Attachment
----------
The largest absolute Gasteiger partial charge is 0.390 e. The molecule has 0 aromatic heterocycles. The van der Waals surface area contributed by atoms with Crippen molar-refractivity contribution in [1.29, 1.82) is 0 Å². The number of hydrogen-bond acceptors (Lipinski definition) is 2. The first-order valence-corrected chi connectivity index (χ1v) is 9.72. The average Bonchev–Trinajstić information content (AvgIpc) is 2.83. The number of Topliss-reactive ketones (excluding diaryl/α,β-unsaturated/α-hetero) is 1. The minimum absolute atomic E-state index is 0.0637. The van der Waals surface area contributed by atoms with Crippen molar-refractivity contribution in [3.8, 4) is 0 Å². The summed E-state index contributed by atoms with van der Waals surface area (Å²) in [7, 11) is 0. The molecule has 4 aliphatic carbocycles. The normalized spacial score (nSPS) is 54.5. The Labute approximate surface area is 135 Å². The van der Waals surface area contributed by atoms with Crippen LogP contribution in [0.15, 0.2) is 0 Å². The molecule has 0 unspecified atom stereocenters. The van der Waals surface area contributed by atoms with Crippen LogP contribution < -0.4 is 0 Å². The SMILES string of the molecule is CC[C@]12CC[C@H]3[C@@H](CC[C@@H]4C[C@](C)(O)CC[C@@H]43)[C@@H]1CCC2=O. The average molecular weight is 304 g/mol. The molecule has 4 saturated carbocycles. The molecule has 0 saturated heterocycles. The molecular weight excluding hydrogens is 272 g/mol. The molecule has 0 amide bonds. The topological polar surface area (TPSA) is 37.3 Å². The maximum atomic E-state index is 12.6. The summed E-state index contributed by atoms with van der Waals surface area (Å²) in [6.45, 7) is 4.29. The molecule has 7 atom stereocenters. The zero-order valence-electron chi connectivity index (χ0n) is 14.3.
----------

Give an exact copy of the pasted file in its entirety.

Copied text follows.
The largest absolute Gasteiger partial charge is 0.390 e. The molecule has 0 aromatic heterocycles. The van der Waals surface area contributed by atoms with Crippen molar-refractivity contribution in [1.29, 1.82) is 0 Å². The number of hydrogen-bond acceptors (Lipinski definition) is 2. The first-order valence-corrected chi connectivity index (χ1v) is 9.72. The average Bonchev–Trinajstić information content (AvgIpc) is 2.83. The number of Topliss-reactive ketones (excluding diaryl/α,β-unsaturated/α-hetero) is 1. The minimum absolute atomic E-state index is 0.0637. The van der Waals surface area contributed by atoms with Crippen molar-refractivity contribution in [3.8, 4) is 0 Å². The summed E-state index contributed by atoms with van der Waals surface area (Å²) in [7, 11) is 0. The molecule has 4 aliphatic carbocycles. The normalized spacial score (nSPS) is 54.5. The Labute approximate surface area is 135 Å². The van der Waals surface area contributed by atoms with Crippen LogP contribution in [0.15, 0.2) is 0 Å². The molecule has 0 unspecified atom stereocenters. The van der Waals surface area contributed by atoms with Crippen LogP contribution < -0.4 is 0 Å². The SMILES string of the molecule is CC[C@]12CC[C@H]3[C@@H](CC[C@@H]4C[C@](C)(O)CC[C@@H]43)[C@@H]1CCC2=O. The average molecular weight is 304 g/mol. The molecule has 4 saturated carbocycles. The molecule has 0 saturated heterocycles. The molecular weight excluding hydrogens is 272 g/mol. The molecule has 0 amide bonds. The topological polar surface area (TPSA) is 37.3 Å². The maximum atomic E-state index is 12.6. The summed E-state index contributed by atoms with van der Waals surface area (Å²) in [6.45, 7) is 4.29. The molecule has 7 atom stereocenters. The zero-order valence-electron chi connectivity index (χ0n) is 14.3.